2.3 million miles traveled: New data released on shared-rideables in Sacramento

In just over two years, Sacramentans and visitors have embraced shared-rideables — including e-bikes and e-scooters — as a new form of transportation, and the data backs it up.

Sacramento residents and visitors since June 2019 have traveled more than 2.3 million miles and made more than 1.6 million trips, traveling on average 1.4 miles, according to data from the City’s digital data tool , known as the “Shared-Rideables Story Map.”

Most trips are taken in downtown, Midtown and Old Sacramento, according to the data tool, which also illustrates where shared-rideables are used in “opportunity areas” — neighborhoods identified by the City as regional environmental justice areas. Operators are required to deploy at least 20 percent of their active devices in these neighborhoods across the City each morning.

The “Shared-Rideables Story Map” was created by the City’s transportation planning and IT teams. It is used to collect and analyze anonymous data to better plan, understand bikeway needs, respond to community concerns and ensure operators comply with permit requirements.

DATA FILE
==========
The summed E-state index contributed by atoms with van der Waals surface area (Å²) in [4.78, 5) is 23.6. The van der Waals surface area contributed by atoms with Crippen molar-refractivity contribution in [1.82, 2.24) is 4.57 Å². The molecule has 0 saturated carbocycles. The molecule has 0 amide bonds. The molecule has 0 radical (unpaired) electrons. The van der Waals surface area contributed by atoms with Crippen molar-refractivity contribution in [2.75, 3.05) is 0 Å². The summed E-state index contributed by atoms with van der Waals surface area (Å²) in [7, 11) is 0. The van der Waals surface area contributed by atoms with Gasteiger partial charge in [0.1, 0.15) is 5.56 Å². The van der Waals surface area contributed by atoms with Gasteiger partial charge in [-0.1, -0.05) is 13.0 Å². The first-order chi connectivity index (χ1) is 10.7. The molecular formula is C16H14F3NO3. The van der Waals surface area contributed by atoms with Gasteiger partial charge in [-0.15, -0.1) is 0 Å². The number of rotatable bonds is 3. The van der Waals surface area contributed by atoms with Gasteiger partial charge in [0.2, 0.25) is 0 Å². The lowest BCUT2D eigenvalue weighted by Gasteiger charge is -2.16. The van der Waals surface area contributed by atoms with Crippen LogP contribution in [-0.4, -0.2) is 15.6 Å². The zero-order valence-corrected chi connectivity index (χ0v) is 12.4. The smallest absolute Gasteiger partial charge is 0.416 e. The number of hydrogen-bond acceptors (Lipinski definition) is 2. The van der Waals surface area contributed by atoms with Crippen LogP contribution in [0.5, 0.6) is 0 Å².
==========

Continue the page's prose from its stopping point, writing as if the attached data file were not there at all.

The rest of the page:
“Shared-rideables have great potential to transform how we move around Sacramento,” said Transportation Planning Manager Jennifer Donlon Wyant. “Because they are new to our city, we are learning so much as we manage the framework in which these private companies operate.”

Riders also are learning rules and best practices for the devices, Donlon Wyant said.

It is illegal to use a shared scooter on a sidewalk, for example. Also, riders are expected to park a shared bike or scooter on a bike rack or designated drop zone. Companies are required to retrieve their devices within two hours of being notified of improper parking.

Overall, the data tool helps the City combat these challenges by identifying where people are riding and parking the devices. That enables the transportation planning team to better identify locations for needed infrastructure, such as bike lanes and parking locations.

“We even use the device data combined with 311 reports to identify hot spots of parking issues and then work to find solutions,” Donlon Wyant said. “This data is rich and interesting and will continue to help us make the shared-rideable experience the best it can be for Sacramentans.”

Residents interested in requesting a bike rack for a specific area, reviewing the rules of the road or accessing frequently asked questions can do so on the City’s shared-rideables page.


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